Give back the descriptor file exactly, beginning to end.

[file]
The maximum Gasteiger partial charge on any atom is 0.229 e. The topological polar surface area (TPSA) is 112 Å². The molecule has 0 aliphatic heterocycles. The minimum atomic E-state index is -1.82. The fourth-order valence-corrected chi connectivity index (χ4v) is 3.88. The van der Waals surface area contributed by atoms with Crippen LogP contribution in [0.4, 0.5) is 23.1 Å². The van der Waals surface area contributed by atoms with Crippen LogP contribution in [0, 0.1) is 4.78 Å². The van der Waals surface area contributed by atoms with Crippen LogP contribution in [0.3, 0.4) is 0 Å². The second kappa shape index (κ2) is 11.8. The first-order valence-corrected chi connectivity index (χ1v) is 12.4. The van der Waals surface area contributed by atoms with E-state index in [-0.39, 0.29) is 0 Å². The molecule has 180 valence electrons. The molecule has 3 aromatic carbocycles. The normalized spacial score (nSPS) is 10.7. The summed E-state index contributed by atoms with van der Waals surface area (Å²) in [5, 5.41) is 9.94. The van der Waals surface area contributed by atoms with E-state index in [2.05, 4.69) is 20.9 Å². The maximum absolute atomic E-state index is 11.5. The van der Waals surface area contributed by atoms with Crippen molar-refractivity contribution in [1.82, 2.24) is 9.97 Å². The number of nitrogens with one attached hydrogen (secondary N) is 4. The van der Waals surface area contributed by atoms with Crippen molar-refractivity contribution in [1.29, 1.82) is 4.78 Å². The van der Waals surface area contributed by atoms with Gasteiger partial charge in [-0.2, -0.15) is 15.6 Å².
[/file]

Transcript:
The maximum Gasteiger partial charge on any atom is 0.229 e. The topological polar surface area (TPSA) is 112 Å². The molecule has 0 aliphatic heterocycles. The minimum atomic E-state index is -1.82. The fourth-order valence-corrected chi connectivity index (χ4v) is 3.88. The van der Waals surface area contributed by atoms with Crippen LogP contribution in [0.4, 0.5) is 23.1 Å². The van der Waals surface area contributed by atoms with Crippen LogP contribution in [0, 0.1) is 4.78 Å². The van der Waals surface area contributed by atoms with Crippen LogP contribution in [0.3, 0.4) is 0 Å². The second kappa shape index (κ2) is 11.8. The first-order valence-corrected chi connectivity index (χ1v) is 12.4. The van der Waals surface area contributed by atoms with E-state index in [-0.39, 0.29) is 0 Å². The molecule has 180 valence electrons. The molecule has 3 aromatic carbocycles. The normalized spacial score (nSPS) is 10.7. The summed E-state index contributed by atoms with van der Waals surface area (Å²) in [5, 5.41) is 9.94. The van der Waals surface area contributed by atoms with E-state index in [2.05, 4.69) is 20.9 Å². The maximum absolute atomic E-state index is 11.5. The van der Waals surface area contributed by atoms with Crippen molar-refractivity contribution in [1.82, 2.24) is 9.97 Å². The number of nitrogens with one attached hydrogen (secondary N) is 4. The van der Waals surface area contributed by atoms with Crippen molar-refractivity contribution in [1.29, 1.82) is 4.78 Å². The van der Waals surface area contributed by atoms with Gasteiger partial charge in [-0.2, -0.15) is 15.6 Å².